But the final onscreen title in the trailer spoilt my pleasure

‘exclusive 2K restoration’.

We have an increasing number of venues in the UK that advertise 4K projection, though they are not always as informative about whether films come in a 4K DCP. And we have enjoyed an increasing number of classic films restored using 4K technology [or even higher]. 4K cameras are becoming increasingly common in film production – I was fortunate have a cinematographer show me such a camera during a filming out our own Hyde Park Picture House.

Despite all of this the cheapskates in the UK distribution sector persists in using 2K technology. I would be interested to hear from film buffs in other countries as to what the standards are there. Certainly whilst there are still quite few cinemas in the UK which only have 2K projection the technology allows them to source from 4K DCPs.

I remember in the early days of digital projection frequently hearing exhibitors and distributors claiming that digital

 ‘looked better than film’.

Given that the vast majority of film then originated on 35mm this was an oxymoron – there is a contradiction between the use of ‘better’ and different formats that are incommensurable. One image is composed of silver halide grain the other of pixels. I am always annoyed by reviews that claim that a film is ‘better’ than the original literary work. The critic may find the film more enjoyable, and some viewers may prefer the characteristics of digital; that is not the same thing.

The more recent items of rhetoric from exhibitors and distributors are

          ‘the screen is not large enough for 4K or the viewing angles in the auditorium are insufficient for 4K’.


I have yet to hear an convincing explanation for these claims. Certainly Torkell Saetervadet, in the FIAF Digital Projection Guide, takes this and a several accompanying arguments to task,.

           ‘The numbers [set out in a diagram] indicate, though, that the 4K format is much closer to the ideal cinema than 2K ..’

Another claim is that audiences ‘don’t notice’. There may be some truth in this but the claim is difficult to determine. For a start mainstream film nearly always privileges action and character over technique: the invisible style. And prior to the arrival of video the comparisons were between different celluloid formats or between nitrate and safety film stock. Now the comparisons may be between analogue video, DVD, Blu-Ray, other formats  and DCPs. Of course, the DCP technology is a form of video itself. But the standards are higher than other forms, and the effectiveness of the format is constantly developing. indeed one of the developments is from 2K to 4K to 6K, and soon 7 or 8K.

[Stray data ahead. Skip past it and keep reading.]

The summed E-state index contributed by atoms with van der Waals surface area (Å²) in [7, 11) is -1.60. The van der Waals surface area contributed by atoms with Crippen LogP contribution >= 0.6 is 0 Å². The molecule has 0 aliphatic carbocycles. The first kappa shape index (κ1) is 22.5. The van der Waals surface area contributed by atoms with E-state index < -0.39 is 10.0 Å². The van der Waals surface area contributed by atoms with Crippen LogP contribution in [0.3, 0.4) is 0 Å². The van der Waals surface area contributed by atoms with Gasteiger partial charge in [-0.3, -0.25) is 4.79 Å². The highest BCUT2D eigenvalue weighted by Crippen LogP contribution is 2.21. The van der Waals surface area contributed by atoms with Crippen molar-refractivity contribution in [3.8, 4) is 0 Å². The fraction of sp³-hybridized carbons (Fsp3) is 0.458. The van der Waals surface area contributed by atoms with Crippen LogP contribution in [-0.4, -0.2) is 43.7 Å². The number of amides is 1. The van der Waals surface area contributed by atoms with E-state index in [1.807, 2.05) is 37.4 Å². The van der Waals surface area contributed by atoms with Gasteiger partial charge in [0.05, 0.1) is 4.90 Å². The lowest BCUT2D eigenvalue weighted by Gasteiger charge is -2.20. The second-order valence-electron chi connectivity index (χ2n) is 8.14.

Further there is a larger problem with Digital standards. I have noticed recently that there frequently appears to be variation in aspect ratios, even when they are supposed to be in New Academy. And this does not seem to be just a projection problem. It is worth noting that the Arriflex Alexa has a range of settings for aspects ratios, but that the standard one seems to be 16:9, not even a cinematic ratio.

There also seem to be problems with digital sound, an area where the technology has bought undoubted improvement. But I find that modern soundtracks often lacks balance: the prime example would be Interstellar (2014), where the director publically defended its disparities.

Clearly it is not feasible to press for a return to uniform celluloid projection. However, the distributors could be more effective in making 35mm available, at least to a degree. But there need to be higher standards in the digital sphere. The standards were initially set down by the Hollywood Academy. The failings of the original standardisation are apparent from the question of frame rates – initially including 24fps, 25 fps, and 48 fps. The extension of these frame rates mean that now 2K has a wider variation available than 4K. So the standards included the facility of video playback but not proper digital playback of early film. FIAF has now addressed this point with specifications for rates from 16 to 24 fps. But hardly anywhere in the UK can one find digital versions played at the frame rate of the original early film. This despite a projectionist explaining to me that the conversions were relatively simple.

Finally there is the question of archiving. There is no convincing evidence about the life span for digital: and changing formats are also increasingly a problem. Yet it seems that some distributors and stores are only retaining digital copies even when the original was celluloid. The prospects for future generations appear problematic. Archivists reckon that only a third of early film, shot on nitrate, survives. The explanation was the absence of an archival process in those years. We may well arrive at a situation where the same is true of sound nitrate and safety stock films.